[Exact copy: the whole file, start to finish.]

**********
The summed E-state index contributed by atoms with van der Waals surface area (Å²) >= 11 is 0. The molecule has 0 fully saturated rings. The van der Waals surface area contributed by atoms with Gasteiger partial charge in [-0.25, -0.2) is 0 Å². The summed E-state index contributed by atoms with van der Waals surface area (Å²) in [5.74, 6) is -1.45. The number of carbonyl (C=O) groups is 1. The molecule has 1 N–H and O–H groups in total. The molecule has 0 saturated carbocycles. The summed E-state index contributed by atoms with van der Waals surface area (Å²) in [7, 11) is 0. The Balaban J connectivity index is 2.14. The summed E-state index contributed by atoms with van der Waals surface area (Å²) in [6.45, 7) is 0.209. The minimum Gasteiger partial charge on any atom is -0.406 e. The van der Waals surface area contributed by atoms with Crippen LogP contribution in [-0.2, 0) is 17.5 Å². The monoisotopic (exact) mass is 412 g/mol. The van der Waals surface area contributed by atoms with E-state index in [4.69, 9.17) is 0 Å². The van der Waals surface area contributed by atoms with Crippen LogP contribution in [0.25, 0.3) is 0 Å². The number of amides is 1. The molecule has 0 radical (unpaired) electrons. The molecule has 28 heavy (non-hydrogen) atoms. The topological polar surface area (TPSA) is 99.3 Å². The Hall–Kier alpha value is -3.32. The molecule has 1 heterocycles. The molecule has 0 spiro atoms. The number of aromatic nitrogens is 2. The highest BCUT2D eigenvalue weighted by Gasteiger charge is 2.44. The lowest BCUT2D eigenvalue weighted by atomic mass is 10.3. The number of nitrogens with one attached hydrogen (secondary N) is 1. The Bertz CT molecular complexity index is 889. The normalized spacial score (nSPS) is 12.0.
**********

The summed E-state index contributed by atoms with van der Waals surface area (Å²) >= 11 is 0. The molecule has 0 fully saturated rings. The van der Waals surface area contributed by atoms with Gasteiger partial charge in [-0.25, -0.2) is 0 Å². The summed E-state index contributed by atoms with van der Waals surface area (Å²) in [5.74, 6) is -1.45. The number of carbonyl (C=O) groups is 1. The molecule has 1 N–H and O–H groups in total. The molecule has 0 saturated carbocycles. The summed E-state index contributed by atoms with van der Waals surface area (Å²) in [7, 11) is 0. The Balaban J connectivity index is 2.14. The summed E-state index contributed by atoms with van der Waals surface area (Å²) in [6.45, 7) is 0.209. The minimum Gasteiger partial charge on any atom is -0.406 e. The van der Waals surface area contributed by atoms with Crippen LogP contribution in [-0.2, 0) is 17.5 Å². The monoisotopic (exact) mass is 412 g/mol. The van der Waals surface area contributed by atoms with E-state index in [4.69, 9.17) is 0 Å². The van der Waals surface area contributed by atoms with Crippen LogP contribution in [0.25, 0.3) is 0 Å². The number of amides is 1. The molecule has 0 radical (unpaired) electrons. The molecule has 28 heavy (non-hydrogen) atoms. The topological polar surface area (TPSA) is 99.3 Å². The Hall–Kier alpha value is -3.32. The molecule has 1 heterocycles. The molecule has 0 spiro atoms. The number of aromatic nitrogens is 2. The highest BCUT2D eigenvalue weighted by Gasteiger charge is 2.44. The lowest BCUT2D eigenvalue weighted by atomic mass is 10.3. The number of nitrogens with one attached hydrogen (secondary N) is 1. The Bertz CT molecular complexity index is 889. The normalized spacial score (nSPS) is 12.0.